Sirocco - edited the post to fix broken link. I guess Lemon64 doesn't like hotlinking.
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arvidsson
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PostPosted: Sun Nov 27, 2011 5:59 am    Post subject: Reply with quote

Gah! Looked a bit on the devlogs of Crusader Kings II and what they wrote about Plots, which seems like an ingenious idea aptly fit for my game with some modifications. And then one thought led to another, and soon the task felt overwhelming again. I really need to focus on the basics, which I will do now :)

I'm currently considering the right amount of Lords in the Kingdom (being a Lord meaning you rule a province). I don't want the player to be overcumbered with having to keep track of too many Nobles from a zillion different Houses. I'm thinking the game should start with say 5 really powerful houses with a bunch of Houses already in vassalage, perhaps with a few here and there undecided and up for grabs. That would make about 50 provinces give or take, which feels like a reasonable number. Late in the game it might getting close to becoming tedious, but in order to crown a king one doesn't have to have vassals in every province on the map, a majority should suffice for winning the game. So, this leaves us with vassals, and allies and foes of a good manageable size. However, the world would be quite barren with just these folks. I intend to kind of simulate the people of lesser Nobility somehow, so that lesser Houses get their chances of perhaps becoming a Lord themselves. Each province will have a number of Knights (the basic feudal title) and are handy assets in battle. Some of these knights might be more powerful than others, rising in ranks and whatnot, even challenging the Lord of a province when he appears weak. So where Lords will be simulated through an intricate system of attributes and traits, the knights need to be handled differently - otherwise the complexity will again become a problem and the balancing of game mechanics a nightmare I'd reckon. It should fit with the feel of the game too, being a powerful lord why would you even care about Knights with no actual power, they would be nobodies even! It's when they do something extraordinary that they catch your attention. Well, perhaps your Master of Whispers could scout out some interesting prospects so they can become a useful tool before they become an irritating nuisance (that "Office" is not set in stone, sounds cool though). I'm getting sidetracked though, back to basics as it were!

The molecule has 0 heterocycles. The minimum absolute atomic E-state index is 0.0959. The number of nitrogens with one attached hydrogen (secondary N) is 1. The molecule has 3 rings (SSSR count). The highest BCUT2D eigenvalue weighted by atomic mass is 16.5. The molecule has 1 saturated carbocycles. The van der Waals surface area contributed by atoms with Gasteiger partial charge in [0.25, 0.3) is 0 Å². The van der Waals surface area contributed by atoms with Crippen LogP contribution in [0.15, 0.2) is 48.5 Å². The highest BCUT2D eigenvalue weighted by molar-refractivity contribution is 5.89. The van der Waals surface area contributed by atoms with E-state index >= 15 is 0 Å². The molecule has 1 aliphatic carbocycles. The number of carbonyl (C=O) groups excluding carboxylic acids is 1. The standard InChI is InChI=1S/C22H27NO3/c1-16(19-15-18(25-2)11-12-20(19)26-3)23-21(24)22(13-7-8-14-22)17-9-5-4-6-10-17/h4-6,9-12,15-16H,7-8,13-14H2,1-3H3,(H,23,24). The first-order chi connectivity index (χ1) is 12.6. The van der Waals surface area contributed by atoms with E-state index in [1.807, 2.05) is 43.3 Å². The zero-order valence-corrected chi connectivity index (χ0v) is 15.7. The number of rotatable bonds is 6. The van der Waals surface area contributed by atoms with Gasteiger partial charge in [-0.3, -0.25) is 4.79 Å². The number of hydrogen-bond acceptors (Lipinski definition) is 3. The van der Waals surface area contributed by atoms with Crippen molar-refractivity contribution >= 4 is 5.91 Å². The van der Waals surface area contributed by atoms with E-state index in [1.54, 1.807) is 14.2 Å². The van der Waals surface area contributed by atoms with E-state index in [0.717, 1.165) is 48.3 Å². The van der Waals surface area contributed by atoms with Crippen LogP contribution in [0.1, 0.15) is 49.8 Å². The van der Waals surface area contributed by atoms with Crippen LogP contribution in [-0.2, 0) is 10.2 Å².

edit: thanks for the edit above, got my own photobucket account now, so it won't happen again
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yodhe
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PostPosted: Mon Nov 28, 2011 1:04 am    Post subject: Reply with quote

*cough* Even irregular tiles are still tiles, and your AI is still going to need to get from A->B. Having written quite a few Axis and Allies style games over the years, the same principles still apply imho. It doesn't matter how you abstract your variables, underneath the words and images its still calculus, whether its determining whether a lord will side with you or which tile space to move an army into depending on environmental factors. *cough*
But being a huge fan of strategy games I look forward to hopefully playing your game at some point in the future.
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arvidsson